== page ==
“All drugs being reported, decrease muscle trophy (increase chronic atrophy). Long term corticosteroid use equals muscle atrophy and the other immunomodulators also decrease response to exercise inflammation. Ironically, these immunomodulators minimize acute muscle atrophy (ie lactic acidosis and myopathy from muscle degeneration caused by athletic events and other stressors). Hence, this athlete can do long aerobic exercise but lacks muscle strength because of the immune system's decreased activity while the athlete is on these medications. From a pharmaceutical point of view, decrease the dose of all drugs to the lowest therapeutic possible, otherwise, if this is not advisable by the rheumatologist, know that aerobic activity can be enjoyed while any anaerobic work will be effected adversely.”

“Is it reasonable to expect that I will ever gain speed, or should I focus on increasing my endurance while keeping out of the "red zone?" At this point in time, the medications that you are prescribed limit how intense you are able to ride and unless there are medicinal alternatives, I believe being able to do these endurance events without going into the "red zone" is the prudent approach to take.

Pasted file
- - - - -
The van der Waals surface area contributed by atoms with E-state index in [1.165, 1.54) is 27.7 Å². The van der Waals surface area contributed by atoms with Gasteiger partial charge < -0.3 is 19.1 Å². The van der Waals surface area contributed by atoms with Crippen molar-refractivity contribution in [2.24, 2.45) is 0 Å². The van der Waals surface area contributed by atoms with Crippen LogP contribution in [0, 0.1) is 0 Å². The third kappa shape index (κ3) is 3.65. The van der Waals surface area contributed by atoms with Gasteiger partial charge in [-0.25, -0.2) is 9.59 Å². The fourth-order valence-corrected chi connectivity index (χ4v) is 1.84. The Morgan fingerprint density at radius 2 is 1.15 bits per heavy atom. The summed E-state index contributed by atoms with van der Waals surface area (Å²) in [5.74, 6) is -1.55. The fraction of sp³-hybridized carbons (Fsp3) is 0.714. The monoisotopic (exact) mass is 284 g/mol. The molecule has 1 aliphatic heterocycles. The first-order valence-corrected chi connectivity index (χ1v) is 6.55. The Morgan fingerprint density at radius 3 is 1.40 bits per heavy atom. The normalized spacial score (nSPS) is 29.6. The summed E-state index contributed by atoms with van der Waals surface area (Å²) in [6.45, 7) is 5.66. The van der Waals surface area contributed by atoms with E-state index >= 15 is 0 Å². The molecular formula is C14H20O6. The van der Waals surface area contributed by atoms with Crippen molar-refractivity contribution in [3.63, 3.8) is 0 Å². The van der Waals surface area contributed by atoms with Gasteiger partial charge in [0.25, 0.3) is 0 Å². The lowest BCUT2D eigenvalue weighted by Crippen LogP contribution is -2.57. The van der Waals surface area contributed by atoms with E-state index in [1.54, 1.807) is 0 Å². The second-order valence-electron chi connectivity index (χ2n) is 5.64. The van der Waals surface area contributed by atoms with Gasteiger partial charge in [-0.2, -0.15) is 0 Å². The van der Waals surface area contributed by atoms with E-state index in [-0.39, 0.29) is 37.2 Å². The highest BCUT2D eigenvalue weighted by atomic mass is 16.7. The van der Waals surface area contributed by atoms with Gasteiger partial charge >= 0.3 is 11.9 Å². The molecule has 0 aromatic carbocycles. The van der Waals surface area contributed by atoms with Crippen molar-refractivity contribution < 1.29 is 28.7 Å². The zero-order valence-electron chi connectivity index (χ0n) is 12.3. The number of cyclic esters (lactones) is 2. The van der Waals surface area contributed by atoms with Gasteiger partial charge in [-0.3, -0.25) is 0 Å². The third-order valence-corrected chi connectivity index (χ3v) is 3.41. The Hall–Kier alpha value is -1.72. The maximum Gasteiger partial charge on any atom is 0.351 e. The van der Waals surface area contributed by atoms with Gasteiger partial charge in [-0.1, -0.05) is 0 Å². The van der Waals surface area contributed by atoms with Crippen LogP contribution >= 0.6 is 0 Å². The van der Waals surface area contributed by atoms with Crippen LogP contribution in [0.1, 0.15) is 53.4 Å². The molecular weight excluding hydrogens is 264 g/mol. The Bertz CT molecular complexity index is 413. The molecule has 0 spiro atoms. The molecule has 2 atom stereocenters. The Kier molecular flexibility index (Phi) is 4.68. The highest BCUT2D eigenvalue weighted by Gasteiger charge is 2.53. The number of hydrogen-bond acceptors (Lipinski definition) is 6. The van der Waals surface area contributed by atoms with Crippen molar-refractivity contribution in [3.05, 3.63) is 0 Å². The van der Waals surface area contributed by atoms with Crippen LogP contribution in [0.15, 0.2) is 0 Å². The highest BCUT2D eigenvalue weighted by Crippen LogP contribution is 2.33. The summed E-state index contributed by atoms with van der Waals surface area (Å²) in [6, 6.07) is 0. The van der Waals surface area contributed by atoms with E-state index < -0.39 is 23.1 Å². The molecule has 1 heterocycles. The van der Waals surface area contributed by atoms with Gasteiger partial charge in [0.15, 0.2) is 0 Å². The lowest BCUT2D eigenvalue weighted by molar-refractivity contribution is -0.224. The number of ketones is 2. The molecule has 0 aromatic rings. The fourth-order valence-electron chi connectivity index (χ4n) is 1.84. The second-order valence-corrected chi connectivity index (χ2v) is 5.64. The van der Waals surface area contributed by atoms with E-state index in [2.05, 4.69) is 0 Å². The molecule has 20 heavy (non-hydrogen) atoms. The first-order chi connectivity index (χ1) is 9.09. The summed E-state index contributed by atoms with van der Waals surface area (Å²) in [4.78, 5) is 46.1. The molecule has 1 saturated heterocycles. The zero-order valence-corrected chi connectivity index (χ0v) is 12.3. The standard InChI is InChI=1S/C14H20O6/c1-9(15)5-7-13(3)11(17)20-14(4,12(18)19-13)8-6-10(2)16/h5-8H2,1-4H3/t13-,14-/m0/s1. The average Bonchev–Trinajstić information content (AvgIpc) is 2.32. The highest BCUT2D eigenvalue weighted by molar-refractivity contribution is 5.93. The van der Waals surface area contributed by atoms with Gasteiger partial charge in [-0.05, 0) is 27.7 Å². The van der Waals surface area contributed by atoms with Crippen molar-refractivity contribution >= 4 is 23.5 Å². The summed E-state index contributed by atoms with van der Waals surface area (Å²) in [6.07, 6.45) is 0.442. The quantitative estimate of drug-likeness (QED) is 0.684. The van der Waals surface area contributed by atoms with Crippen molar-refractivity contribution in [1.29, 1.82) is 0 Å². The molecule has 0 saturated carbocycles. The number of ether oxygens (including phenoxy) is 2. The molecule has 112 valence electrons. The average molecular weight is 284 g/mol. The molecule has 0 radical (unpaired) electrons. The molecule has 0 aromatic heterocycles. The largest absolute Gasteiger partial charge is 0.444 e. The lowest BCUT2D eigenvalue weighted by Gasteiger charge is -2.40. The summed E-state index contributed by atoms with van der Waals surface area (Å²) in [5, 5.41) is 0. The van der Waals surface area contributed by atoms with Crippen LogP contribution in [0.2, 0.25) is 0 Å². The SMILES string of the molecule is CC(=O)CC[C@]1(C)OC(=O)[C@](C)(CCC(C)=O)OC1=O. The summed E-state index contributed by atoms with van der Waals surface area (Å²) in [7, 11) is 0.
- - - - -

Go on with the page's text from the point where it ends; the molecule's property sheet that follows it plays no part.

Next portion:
Do other cyclists with idiopathic myopathies have similar experiences and advice to share? At this moment, I am not aware of any but will do some investigation. (If any Voler reader has experienced something similar and would like to contact me, please send along an email.)

Would it be possible for you to get a second opinion? I found in the past that even the best of doctors have their limits when it comes to understanding the needs of athletes if they themselves aren't of a kindred spirit.

You’re an inspiration to your extremely high pain threshold,

Marilyn

PS Mike followed up our initial correspondence with some additional information.

Marilyn,

Thanks for your reply. My CPK has been elevated since the illness began 10 years ago. It is currently stable in the four to six-hundred range. At one point it was as high as 4,000 and I was restricted to slow walking. I keep well hydrated and have virtually stopped drinking caffeinated beverages and soft drinks. Water is my drink of choice. I closely monitor my weight as part of keeping well hydrated.

I got a second opinion on the disease from one of the foremost inflammatory muscle disease specialists in the world and a third opinion from a team of specialists at the UCLA medical center. I think maybe the missing piece is a consultation with an exercise physiologist who understands cyclists. Thanks for the suggestion. At the time of the earlier consultations I was too sick to ride a bike and the focus was on getting a good diagnosis.

Today I rode a hilly 43 miles, my longest ride since I resumed. I felt fine when I got home. A couple of days ago I did a 17 mile hilly ride and climbed a short (1/2 mile) 14% grade. I seem to be able to develop endurance and some strength, but not the power output required for speed. Regardless, I still love riding the bike.

Mike